As geographic boundaries become increasingly irrelevant to business operations, clients are in desperate need of CPAs who can conduct business across state lines, unfettered by counterproductive regulations that do not serve the public interest.
For nearly 10 years, the AICPA has worked with the National Association of State Boards of Accountancy to develop and implement a uniform approach to cross-boarder mobility through a provision in the AICPA/NASBA Uniform Accountancy Act (UAA) called substantial equivalency. Efforts to date have resulted in a disjointed and non-uniform approach to mobility because states have not implemented substantial equivalency as it was intended.
The pure concept of substantial equivalency is simple and similar to a driver's license: A CPA must have a license from a state that has licensing criteria equivalent to the provisions in the UAA, and when that occurs, the CPA can practice in other substantial equivalent states without the need to obtain a license in that state.
As I talk to CPAs across the country and hear the needs of the clients they serve, it becomes strikingly apparent that a uniform approach to facilitate mobility, while preserving the rights of the state boards of accountancy to discipline those who practice in their state, has reached a critical juncture.
Solving this crisis will take a collaborative effort. Importantly, on board with the AICPA are NASBA, state CPA societies and state boards of accountancy across the country.
Within the AICPA, the Special Committee on Mobility was charged at its inception in Apr. 2006 to develop recommendations for achieving a uniform mobility system across the nation for CPAs and firms.
The special committee was additionally tasked with providing significant resources to the states that seek to enact and/or revise mobility provisions (substantial equivalency) within their state laws or regulations.
After conducting comprehensive research and heating the perspectives from other stakeholders, the committee agreed that any model mobility system would have to:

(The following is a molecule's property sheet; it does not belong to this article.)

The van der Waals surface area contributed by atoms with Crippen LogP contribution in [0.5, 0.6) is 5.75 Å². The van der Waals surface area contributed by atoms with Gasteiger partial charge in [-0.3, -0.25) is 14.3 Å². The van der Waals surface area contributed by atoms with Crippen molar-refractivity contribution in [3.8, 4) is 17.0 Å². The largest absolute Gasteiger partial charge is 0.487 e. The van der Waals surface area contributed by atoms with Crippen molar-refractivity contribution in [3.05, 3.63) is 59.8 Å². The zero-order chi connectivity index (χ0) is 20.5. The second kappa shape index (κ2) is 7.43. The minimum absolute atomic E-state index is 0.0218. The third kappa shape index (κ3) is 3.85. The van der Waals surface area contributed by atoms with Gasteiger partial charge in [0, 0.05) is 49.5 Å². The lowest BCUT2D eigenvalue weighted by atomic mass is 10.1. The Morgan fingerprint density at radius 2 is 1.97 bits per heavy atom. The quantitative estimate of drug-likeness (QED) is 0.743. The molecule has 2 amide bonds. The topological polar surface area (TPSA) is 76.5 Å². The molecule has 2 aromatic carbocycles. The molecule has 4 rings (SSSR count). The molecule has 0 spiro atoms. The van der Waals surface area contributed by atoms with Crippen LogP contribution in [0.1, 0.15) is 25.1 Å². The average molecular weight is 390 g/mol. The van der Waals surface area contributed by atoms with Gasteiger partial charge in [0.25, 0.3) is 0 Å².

* Respect and protect the public interest.
* Ensure uniform practice privileges in all jurisdictions.
* Maintain the credibility and value of the CPA certificate.
* Enable a credible enforcement process.
* Be administratively efficient.
* Provide the ability to be responsive to the changing business environment.
Ultimately, the committee brought its recommendations to the AICPA Board of Directors (The CPA Letter, Mar.). At the same time, our board took serious notice of the agreement between the AICPA and NASBA to remove the notification requirement from Section 23 (substantial equivalency) of the UAA. The notification requirement has been found to be one of the most significant obstacles to achieving a uniform mobility system.
I view this as a monumental step towards achieving uniformity and the new provision is being exposed for public comment through May 15 (www.aicpa.org/download/states/ UAA_Section_23_Exposure_Draft_2006.pdf).
Because of the strong desire to find an immediate and permanent solution to our current mobility system, many states are moving ahead to amend or provide for substantial equivalency in their states. Four states (Ohio, Missouri, Virginia and Wisconsin) have already moved to this approach and it has been quite effective for CPAs practicing in those states.
I would like to compliment these early adopters, as well as those states that have introduced or will be introducing proposals this year, and encourage other states to follow the trend to move to a system that will allow CPAs to serve their clients across boarders, while at the same time preserving the state boards of accountancy's ability to protect the public. In the end, it will be up to each state to enact this provision to provide for a national uniform mobility system. For more details on this critically important issue, see this month's Journal of Accountancy article, "Barriers to Mobility: A Crisis for CPAs."
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|Author:||Williamson, Jimmy L.|
|Date:||Apr 1, 2007|
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